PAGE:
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Niagara Falls


(1) NIAGARA FALLS (formerly Clifton or Suspension Bridge), a town and port of entry of Welland county, Ontario, Canada, 40 m. S.S.E. of Toronto, on the west bank of the Niagara river and opposite the Falls. Pop. (1901) 4244. It is a station on the Grand Trunk, Michigan Central and St Catharines & Niagara Central railways, and has electric railway communication with the chief towns in the neighbourhood. Three large steel bridges connect it with the American town of Niagara Falls on the opposite bank. Its importance is chiefly due to the tourist traffic, but the unrivalled water power is being more and more employed. Factories have sprung up, and power is transmitted to Toronto and other cities. A beautiful park, named after 1 On the night of the loth of December 1813 the American general George McClure (1771-1851), upon abandoning Fort George, set fire to Newark, almost destroying the town and causing great suffering among the inhabitants. McClure attempted to justify this act by a strained construction of a letter to him from the secretary of war, but it was promptly disavowed by the United States government. The burning of Newark led to severe reprisals on the part of the British.

Queen Victoria, extends along the bank of the river for 2$ m. above the Falls.

(2) NIAGARA FALLS, a city of Niagara county, New York, U.S.A., on the E. side of the Niagara river, at the Falls, 22 m. N.N.W. of Buffalo. Pop. (1900) 19,457, of whom 7326 were foreign-born, (1910 census) 30,445. The city is served by the New York Central & Hudson River, the Wabash, the Erie, the Lehigh Valley, the West Shore and the Michigan Central railways, and by the International Electric railway and the Niagara, St Catharines & Toronto (electric) railway. The city extends along the level summit of the cliffs from above the Falls to some 3 m. below. The river is here crossed by three bridges; the (upper) steel arch bridge, built (1895) on the site of the former suspension bridge (built in 1869; blown down in 1889; rebuilt as a suspension bridge) near the Falls, is crossed by double carriageways and footpaths and by an electric railway, and is probably the longest bridge of the kind in the world, being 1240 ft. long with an arch span of 840 ft.; and 15 m. farther down the river are two railway bridges, the Michigan Central's cantilever bridge, completed in 1883, and the (lower) single steel arch bridge (completed in 1897, on the site of John A. Roebling's suspension bridge built in 1851-1856) of the Grand Trunk railway, which has a terminus at Niagara Falls (Clifton), Ontario, and connects here with the New York Central & Hudson River and the Lehigh Valley railways.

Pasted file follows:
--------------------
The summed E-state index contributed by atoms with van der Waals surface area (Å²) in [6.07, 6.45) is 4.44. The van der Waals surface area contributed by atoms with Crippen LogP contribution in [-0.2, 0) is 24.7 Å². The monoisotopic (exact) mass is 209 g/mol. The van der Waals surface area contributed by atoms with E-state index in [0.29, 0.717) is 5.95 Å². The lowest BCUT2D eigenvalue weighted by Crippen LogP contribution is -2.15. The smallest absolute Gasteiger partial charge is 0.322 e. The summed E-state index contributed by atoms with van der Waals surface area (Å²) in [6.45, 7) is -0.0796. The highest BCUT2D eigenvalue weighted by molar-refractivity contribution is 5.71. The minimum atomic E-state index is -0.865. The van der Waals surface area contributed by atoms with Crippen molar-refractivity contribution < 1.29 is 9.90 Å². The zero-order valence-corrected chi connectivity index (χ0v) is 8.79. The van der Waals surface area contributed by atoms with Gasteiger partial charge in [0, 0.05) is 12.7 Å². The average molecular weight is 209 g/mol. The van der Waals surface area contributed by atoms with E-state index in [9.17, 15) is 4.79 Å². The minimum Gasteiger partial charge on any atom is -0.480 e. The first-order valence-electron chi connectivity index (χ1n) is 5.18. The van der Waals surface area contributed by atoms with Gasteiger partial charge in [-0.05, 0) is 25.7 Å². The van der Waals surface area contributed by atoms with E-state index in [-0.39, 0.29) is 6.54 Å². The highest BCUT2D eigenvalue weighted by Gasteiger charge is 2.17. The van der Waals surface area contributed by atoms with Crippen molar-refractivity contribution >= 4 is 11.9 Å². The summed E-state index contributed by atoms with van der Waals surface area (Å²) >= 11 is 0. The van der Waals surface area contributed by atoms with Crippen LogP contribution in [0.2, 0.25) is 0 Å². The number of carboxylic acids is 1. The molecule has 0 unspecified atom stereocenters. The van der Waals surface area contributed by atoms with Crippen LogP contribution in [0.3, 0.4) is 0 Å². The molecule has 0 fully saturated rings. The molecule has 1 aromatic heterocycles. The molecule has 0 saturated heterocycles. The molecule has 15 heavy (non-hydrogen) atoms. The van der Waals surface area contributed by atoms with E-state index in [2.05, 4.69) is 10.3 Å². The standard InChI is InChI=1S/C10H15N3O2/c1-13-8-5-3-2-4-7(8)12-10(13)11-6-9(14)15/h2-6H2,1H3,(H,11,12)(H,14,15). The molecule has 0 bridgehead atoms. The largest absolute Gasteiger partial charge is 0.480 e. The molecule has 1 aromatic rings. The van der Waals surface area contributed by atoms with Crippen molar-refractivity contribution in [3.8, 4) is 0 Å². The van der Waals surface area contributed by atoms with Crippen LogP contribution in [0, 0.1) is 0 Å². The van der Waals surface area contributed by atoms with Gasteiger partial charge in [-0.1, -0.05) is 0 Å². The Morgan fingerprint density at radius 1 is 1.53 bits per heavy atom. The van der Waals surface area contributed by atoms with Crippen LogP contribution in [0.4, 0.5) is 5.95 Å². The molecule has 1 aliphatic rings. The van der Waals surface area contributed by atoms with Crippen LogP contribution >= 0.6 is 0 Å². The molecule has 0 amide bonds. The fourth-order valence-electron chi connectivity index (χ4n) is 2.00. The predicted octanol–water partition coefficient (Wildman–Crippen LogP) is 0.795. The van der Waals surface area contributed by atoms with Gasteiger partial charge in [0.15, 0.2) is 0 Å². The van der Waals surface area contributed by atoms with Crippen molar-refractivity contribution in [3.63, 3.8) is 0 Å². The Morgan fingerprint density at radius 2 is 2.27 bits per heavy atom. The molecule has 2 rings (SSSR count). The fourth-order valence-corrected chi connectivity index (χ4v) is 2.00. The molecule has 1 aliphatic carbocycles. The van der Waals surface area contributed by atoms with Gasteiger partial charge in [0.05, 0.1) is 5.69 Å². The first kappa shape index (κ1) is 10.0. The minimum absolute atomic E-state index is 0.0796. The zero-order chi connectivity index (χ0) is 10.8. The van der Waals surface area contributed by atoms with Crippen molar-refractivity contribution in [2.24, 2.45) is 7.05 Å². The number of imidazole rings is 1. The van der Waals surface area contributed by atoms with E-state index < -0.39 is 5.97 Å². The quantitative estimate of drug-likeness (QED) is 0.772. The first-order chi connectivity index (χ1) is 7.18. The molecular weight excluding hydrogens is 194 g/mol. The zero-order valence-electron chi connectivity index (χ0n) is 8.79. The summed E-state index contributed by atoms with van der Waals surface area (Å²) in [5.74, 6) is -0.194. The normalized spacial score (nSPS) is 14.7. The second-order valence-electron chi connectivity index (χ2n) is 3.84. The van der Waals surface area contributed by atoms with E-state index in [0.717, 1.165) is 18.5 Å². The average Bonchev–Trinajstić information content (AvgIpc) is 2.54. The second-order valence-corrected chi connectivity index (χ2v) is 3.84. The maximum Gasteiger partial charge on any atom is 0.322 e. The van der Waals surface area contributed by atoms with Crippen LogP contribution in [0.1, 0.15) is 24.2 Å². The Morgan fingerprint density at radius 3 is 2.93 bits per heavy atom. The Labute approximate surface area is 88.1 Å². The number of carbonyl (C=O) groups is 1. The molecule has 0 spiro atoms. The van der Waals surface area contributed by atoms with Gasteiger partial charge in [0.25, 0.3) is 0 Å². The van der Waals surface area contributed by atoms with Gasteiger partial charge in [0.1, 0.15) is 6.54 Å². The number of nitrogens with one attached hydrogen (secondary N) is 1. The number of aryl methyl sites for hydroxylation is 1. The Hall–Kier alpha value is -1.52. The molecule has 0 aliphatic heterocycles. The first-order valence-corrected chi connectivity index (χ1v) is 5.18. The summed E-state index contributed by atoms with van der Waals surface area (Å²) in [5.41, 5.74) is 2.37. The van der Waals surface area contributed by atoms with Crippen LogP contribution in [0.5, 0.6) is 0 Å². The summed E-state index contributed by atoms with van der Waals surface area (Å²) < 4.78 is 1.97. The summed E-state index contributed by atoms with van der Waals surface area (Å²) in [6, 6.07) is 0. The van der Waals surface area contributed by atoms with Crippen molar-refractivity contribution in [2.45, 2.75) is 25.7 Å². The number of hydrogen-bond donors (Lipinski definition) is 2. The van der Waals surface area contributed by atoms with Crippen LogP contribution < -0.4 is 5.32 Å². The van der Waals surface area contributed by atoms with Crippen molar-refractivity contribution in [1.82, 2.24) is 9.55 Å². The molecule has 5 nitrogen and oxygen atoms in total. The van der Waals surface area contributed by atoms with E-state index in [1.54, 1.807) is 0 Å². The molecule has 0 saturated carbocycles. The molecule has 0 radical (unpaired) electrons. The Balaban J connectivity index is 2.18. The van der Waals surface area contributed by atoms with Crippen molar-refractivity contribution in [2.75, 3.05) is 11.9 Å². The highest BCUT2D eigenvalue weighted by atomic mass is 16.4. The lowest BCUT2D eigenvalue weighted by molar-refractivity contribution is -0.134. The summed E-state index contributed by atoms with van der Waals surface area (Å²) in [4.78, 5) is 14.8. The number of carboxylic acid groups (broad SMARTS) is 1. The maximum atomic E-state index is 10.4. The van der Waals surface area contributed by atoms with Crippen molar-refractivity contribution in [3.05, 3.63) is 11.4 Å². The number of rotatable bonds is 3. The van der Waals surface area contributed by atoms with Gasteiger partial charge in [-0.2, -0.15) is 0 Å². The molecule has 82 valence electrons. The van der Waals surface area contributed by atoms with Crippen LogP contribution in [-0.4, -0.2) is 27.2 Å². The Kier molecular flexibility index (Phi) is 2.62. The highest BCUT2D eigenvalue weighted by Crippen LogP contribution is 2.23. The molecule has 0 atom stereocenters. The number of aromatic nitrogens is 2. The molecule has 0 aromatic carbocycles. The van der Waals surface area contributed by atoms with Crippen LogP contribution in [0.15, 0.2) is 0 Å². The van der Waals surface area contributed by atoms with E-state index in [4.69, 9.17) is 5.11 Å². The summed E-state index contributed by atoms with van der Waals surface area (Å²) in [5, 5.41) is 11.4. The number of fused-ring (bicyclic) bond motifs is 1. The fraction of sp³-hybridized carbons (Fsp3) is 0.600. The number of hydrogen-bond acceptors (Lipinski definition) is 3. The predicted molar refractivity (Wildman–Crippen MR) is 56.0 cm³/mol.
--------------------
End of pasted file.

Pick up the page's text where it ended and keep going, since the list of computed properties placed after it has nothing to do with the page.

The principal buildings of the city are the Niagara Falls Memorial Hospital, the Federal Building and the Niagara Falls Power Co. Building. The city has a Carnegie library, De Veaux College (Protestant Episcopal, chartered in 1853), and Niagara University, a Roman Catholic institution, founded in 1856 by the priests of the Congregation of the Mission and incorporated in 1863 as the Seminary of Our Lady of Angels, a name still used for the theological department, but displaced, since the charter of the university in 1883, by the present name. In the extreme S.W. part of the city is Prospect Park, which with Goat Island immediately S., and several smaller islands, has been, since 1885, the " New York State Reservation at Niagara Falls." From the Falls, which gave the city its first importance as a stopping place for tourists, valuable electric and hydraulic power is derived (by a tunnel 29 ft. deep and 18 ft. wide, passing about 200 ft. under the surface of the city, from the upper steel arch bridge to a point i j m. above the Falls, and by the canal of the Niagara FallsHydraulic Power and Manuf acturingCompany ) . Niagara Falls is an important manufacturing city; the value of the factory products increased from $8,540,184 in 1900 to $16,915,786 in 1905, or 98-1%. The city is the shipping centre for the W. part of Niagara county. The village of Niagara Falls was for a time called Manchester. In 1892 the village of Suspension Bridge (formerly Niagara City) was joined with it under a city charter, which has been frequently amended.

Note - this article incorporates content from Encyclopaedia Britannica, Eleventh Edition, (1910-1911)

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